>>         344                    }
>>         Maybe this is the real error we should fix? Make Windows
>>         Runtime.exec behave like the Posix variant by closing all file
>>         descriptors upon CreateProcess >
>>         (This seems more of a core-libs question.)
>>     I think it is both a core-libs question and a hotspot question. I
>>     firmly believe we should retain file descriptors with help of
>>     FD_CLOEXEC and its variants in HotSpot. I am unsure (and have no
>>     opinion) what to do in core-libs, maybe there is a deeper thought
>>     behind line 336?
>>     Some reasons for this:
>>     - if a process is forked using JNI, it would still be good if the
>>     hotspot descriptors would not leak.
>>     - if (I have no idea if this is true) the behaviour in core-libs can
>>     not be changed because the behaviour is already wildly (ab)used,
>>     this is still a correct fix. Remember this will only close file
>>     descriptors opened by HotSpot code, and at the moment only logging
>> code.
>>     - this will fix the issue in the bug report, and give time for
>>     core-libs to consider what is correct (and what can be changed
>>     without breaking applications).
>>     Thanks,
>>     Leo
>> yes, you convinced me.
>> 1 We should fix raw open() calls, because if native code forks via a
>> different code paths than java Runtime.exec(), we run into the same
>> problem. Your patch fixes one instance of the problem.
> Yes, I agree. I now understand that ::open() is much more used in the code
> base.
>> 2 And we should fix Windows Runtime.exec() to the same behaviour as on
>> Posix. I can see this being backward-compatible-problematic, but it
>> certainly would be the right thing to do. Would love to know what core-libs
>> says.
> Possibly (I am intentionally dodging this question)
>> Okay, about your change: I dislike that we add a new function, especially
>> a first class open function, to the os namespace. How about this instead:
>> since we know that os::open() does the right thing on all platforms, why
>> can we not just use os::open() instead? Afterwards call fdopen() to wrap a
>> FILE structure around it, respectively call "FILE* os::open(int fd, const
>> char* mode)" , which seems to be just a wrapped fdopen(). That way you can
>> get what you want with less change and without introducing a new API.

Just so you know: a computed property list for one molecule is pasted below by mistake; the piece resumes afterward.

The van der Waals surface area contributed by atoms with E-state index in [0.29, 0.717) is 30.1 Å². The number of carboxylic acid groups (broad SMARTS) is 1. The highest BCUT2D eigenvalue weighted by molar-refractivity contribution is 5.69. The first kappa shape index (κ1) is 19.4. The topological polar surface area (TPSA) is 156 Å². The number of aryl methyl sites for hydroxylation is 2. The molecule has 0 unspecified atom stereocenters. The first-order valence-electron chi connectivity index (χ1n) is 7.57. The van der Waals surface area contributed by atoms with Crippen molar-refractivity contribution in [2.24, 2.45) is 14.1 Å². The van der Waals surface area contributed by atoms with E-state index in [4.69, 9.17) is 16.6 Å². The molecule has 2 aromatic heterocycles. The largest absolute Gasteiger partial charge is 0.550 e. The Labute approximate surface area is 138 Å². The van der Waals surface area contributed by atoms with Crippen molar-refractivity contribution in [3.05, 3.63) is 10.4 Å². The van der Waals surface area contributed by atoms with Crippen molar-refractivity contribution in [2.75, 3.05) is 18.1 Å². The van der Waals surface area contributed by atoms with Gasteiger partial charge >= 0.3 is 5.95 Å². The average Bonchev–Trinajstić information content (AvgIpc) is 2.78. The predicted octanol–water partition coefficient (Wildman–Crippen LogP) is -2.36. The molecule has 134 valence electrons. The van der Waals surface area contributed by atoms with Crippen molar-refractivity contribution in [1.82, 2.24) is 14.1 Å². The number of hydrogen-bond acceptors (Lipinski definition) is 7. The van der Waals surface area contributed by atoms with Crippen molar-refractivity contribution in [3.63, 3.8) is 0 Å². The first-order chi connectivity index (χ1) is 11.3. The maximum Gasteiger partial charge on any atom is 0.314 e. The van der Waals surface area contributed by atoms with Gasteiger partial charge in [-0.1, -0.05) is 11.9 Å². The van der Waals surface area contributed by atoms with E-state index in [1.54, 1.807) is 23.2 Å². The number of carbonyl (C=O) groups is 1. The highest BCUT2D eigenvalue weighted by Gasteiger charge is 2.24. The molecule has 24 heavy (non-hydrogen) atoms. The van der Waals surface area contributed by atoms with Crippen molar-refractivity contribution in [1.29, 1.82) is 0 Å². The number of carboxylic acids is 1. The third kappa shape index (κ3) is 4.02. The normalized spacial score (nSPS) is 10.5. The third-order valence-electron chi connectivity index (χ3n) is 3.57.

> Yes, that might be a better solution. I did consider it, but was afraid
> that, for example the (significant) "w"/"w+" differences in semantics would
> matter. or that:
> os::open(os::open(path, WINDOWS_ONLY(_)O_CREAT|WINDOWS_ONLY(_)O_TRUNC,
> flags, mode) mode2)
> ...or something similar for fopen(path, "w"),  would not be exactly the
> same. For example it would set the file to binary mode on windows. Maybe it
> is exactly the same otherwise? For me, the equality in semantics are not
> obvious.
> Also, now when I realized there is only two users of os::open I am less
> sure it always does the right thing...
> I prefer the os::fopen_retain way.
I agree with you on the proposed fix: to open the file - at least on
windows - with the inherit flag turned off. I still disagree with you about
the way this is done. I am not a bit fan on "one trick APIs" being dropped
into the os namespace for one singular purpose - I think we had recently a
similar discussion about an snprintf variant specific for logging only.

Just counting are a couple of variants I would prefer:

1) keep the API locally to logging, do not make it global. It is logging
specific, after all.

2) Or even easier, just do this (logFileOutput.cpp):

const char* const LogFileOutput::FileOpenMode = WINDOWS_ONLY("aN")

that would fix windows. The other platforms do not have the problem if
spawning via Runtime.exec(), and the problem of
native-forking-and-handle-leaking is, while possible, rather theoretical.

2) If you really want a new global API, rename the thing to just
"os::fopen()". Because after all you want to wrap a generic fopen() and
forbid handle inheritance, yes? This is the same thing the os::open()